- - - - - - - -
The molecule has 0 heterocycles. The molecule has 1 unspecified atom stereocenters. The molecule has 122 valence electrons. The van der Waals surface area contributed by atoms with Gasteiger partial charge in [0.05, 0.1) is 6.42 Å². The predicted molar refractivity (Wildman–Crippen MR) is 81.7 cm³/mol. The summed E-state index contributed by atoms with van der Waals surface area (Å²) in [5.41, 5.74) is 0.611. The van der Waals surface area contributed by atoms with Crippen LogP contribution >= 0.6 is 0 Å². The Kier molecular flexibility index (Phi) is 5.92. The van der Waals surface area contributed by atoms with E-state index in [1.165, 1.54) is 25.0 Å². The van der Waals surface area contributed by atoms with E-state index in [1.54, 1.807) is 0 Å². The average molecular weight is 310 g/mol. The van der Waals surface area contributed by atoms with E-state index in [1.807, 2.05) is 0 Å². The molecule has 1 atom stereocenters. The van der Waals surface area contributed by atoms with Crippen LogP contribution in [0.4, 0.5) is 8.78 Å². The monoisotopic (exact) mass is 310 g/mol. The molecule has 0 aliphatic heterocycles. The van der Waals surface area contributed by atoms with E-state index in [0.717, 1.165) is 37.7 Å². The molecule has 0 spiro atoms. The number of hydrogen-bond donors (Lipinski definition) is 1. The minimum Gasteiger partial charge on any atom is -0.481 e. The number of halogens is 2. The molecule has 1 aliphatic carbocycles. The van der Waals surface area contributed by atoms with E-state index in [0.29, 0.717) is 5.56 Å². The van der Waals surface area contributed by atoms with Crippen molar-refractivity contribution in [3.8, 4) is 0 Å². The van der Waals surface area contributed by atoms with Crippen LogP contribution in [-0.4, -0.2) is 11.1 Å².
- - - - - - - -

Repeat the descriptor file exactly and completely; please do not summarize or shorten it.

The molecule has 0 heterocycles. The molecule has 1 unspecified atom stereocenters. The molecule has 122 valence electrons. The van der Waals surface area contributed by atoms with Gasteiger partial charge in [0.05, 0.1) is 6.42 Å². The predicted molar refractivity (Wildman–Crippen MR) is 81.7 cm³/mol. The summed E-state index contributed by atoms with van der Waals surface area (Å²) in [5.41, 5.74) is 0.611. The van der Waals surface area contributed by atoms with Crippen LogP contribution >= 0.6 is 0 Å². The Kier molecular flexibility index (Phi) is 5.92. The van der Waals surface area contributed by atoms with E-state index in [1.165, 1.54) is 25.0 Å². The van der Waals surface area contributed by atoms with E-state index in [1.54, 1.807) is 0 Å². The average molecular weight is 310 g/mol. The van der Waals surface area contributed by atoms with E-state index in [1.807, 2.05) is 0 Å². The molecule has 1 atom stereocenters. The van der Waals surface area contributed by atoms with Crippen LogP contribution in [0.4, 0.5) is 8.78 Å². The monoisotopic (exact) mass is 310 g/mol. The molecule has 0 aliphatic heterocycles. The van der Waals surface area contributed by atoms with E-state index in [0.717, 1.165) is 37.7 Å². The molecule has 0 spiro atoms. The number of hydrogen-bond donors (Lipinski definition) is 1. The minimum Gasteiger partial charge on any atom is -0.481 e. The number of halogens is 2. The molecule has 1 aliphatic carbocycles. The van der Waals surface area contributed by atoms with E-state index in [0.29, 0.717) is 5.56 Å². The van der Waals surface area contributed by atoms with Crippen molar-refractivity contribution in [3.8, 4) is 0 Å². The van der Waals surface area contributed by atoms with Crippen LogP contribution in [-0.4, -0.2) is 11.1 Å².